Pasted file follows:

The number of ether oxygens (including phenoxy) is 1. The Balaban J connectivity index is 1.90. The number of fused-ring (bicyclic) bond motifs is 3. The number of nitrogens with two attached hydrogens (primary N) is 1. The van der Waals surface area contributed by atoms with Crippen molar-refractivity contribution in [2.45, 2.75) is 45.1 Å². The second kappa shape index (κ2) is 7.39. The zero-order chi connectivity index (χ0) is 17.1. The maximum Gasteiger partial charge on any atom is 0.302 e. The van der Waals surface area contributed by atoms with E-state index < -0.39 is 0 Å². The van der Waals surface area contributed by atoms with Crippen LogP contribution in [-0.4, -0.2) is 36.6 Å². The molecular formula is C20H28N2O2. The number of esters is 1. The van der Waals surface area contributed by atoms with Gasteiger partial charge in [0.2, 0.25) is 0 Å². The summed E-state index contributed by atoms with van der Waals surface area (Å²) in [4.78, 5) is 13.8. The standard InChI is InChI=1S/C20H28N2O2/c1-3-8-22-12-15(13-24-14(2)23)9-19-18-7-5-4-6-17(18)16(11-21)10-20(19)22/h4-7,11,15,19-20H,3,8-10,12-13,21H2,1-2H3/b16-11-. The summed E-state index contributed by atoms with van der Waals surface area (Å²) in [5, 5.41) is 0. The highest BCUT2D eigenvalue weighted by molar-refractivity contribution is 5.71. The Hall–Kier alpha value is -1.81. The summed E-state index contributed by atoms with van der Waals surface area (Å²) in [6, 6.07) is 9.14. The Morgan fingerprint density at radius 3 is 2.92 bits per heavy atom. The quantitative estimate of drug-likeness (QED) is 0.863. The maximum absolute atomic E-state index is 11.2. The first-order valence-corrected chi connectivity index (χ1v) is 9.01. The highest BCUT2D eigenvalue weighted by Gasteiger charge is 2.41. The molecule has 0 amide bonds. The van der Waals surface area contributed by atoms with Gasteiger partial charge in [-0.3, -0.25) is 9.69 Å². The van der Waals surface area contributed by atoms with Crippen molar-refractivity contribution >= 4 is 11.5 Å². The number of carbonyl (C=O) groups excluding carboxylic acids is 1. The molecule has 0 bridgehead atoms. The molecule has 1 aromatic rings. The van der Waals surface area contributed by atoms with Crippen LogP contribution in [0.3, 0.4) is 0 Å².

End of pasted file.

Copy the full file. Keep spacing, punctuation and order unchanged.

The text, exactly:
The number of ether oxygens (including phenoxy) is 1. The Balaban J connectivity index is 1.90. The number of fused-ring (bicyclic) bond motifs is 3. The number of nitrogens with two attached hydrogens (primary N) is 1. The van der Waals surface area contributed by atoms with Crippen molar-refractivity contribution in [2.45, 2.75) is 45.1 Å². The second kappa shape index (κ2) is 7.39. The zero-order chi connectivity index (χ0) is 17.1. The maximum Gasteiger partial charge on any atom is 0.302 e. The van der Waals surface area contributed by atoms with E-state index < -0.39 is 0 Å². The van der Waals surface area contributed by atoms with Crippen LogP contribution in [-0.4, -0.2) is 36.6 Å². The molecular formula is C20H28N2O2. The number of esters is 1. The van der Waals surface area contributed by atoms with Gasteiger partial charge in [0.2, 0.25) is 0 Å². The summed E-state index contributed by atoms with van der Waals surface area (Å²) in [4.78, 5) is 13.8. The standard InChI is InChI=1S/C20H28N2O2/c1-3-8-22-12-15(13-24-14(2)23)9-19-18-7-5-4-6-17(18)16(11-21)10-20(19)22/h4-7,11,15,19-20H,3,8-10,12-13,21H2,1-2H3/b16-11-. The summed E-state index contributed by atoms with van der Waals surface area (Å²) in [5, 5.41) is 0. The highest BCUT2D eigenvalue weighted by molar-refractivity contribution is 5.71. The Hall–Kier alpha value is -1.81. The summed E-state index contributed by atoms with van der Waals surface area (Å²) in [6, 6.07) is 9.14. The Morgan fingerprint density at radius 3 is 2.92 bits per heavy atom. The quantitative estimate of drug-likeness (QED) is 0.863. The maximum absolute atomic E-state index is 11.2. The first-order valence-corrected chi connectivity index (χ1v) is 9.01. The highest BCUT2D eigenvalue weighted by Gasteiger charge is 2.41. The molecule has 0 amide bonds. The van der Waals surface area contributed by atoms with Gasteiger partial charge in [-0.3, -0.25) is 9.69 Å². The van der Waals surface area contributed by atoms with Crippen molar-refractivity contribution >= 4 is 11.5 Å². The number of carbonyl (C=O) groups excluding carboxylic acids is 1. The molecule has 0 bridgehead atoms. The molecule has 1 aromatic rings. The van der Waals surface area contributed by atoms with Crippen LogP contribution in [0.3, 0.4) is 0 Å².